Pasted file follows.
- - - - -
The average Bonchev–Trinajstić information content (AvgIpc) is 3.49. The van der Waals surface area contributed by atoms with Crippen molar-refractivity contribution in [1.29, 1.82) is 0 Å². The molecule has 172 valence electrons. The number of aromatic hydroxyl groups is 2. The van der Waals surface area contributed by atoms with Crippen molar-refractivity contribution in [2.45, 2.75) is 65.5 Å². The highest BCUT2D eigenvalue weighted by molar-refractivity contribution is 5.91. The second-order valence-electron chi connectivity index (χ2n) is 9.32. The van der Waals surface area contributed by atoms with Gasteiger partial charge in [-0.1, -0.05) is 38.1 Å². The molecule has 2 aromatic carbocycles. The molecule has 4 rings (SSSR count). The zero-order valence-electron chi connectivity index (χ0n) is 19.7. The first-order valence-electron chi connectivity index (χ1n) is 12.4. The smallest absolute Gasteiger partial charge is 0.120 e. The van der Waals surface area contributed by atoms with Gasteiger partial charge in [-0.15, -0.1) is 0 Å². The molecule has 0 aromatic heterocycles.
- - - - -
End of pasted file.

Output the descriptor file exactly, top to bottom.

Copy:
The average Bonchev–Trinajstić information content (AvgIpc) is 3.49. The van der Waals surface area contributed by atoms with Crippen molar-refractivity contribution in [1.29, 1.82) is 0 Å². The molecule has 172 valence electrons. The number of aromatic hydroxyl groups is 2. The van der Waals surface area contributed by atoms with Crippen molar-refractivity contribution in [2.45, 2.75) is 65.5 Å². The highest BCUT2D eigenvalue weighted by molar-refractivity contribution is 5.91. The second-order valence-electron chi connectivity index (χ2n) is 9.32. The van der Waals surface area contributed by atoms with Gasteiger partial charge in [-0.1, -0.05) is 38.1 Å². The molecule has 2 aromatic carbocycles. The molecule has 4 rings (SSSR count). The zero-order valence-electron chi connectivity index (χ0n) is 19.7. The first-order valence-electron chi connectivity index (χ1n) is 12.4. The smallest absolute Gasteiger partial charge is 0.120 e. The van der Waals surface area contributed by atoms with Gasteiger partial charge in [-0.15, -0.1) is 0 Å². The molecule has 0 aromatic heterocycles.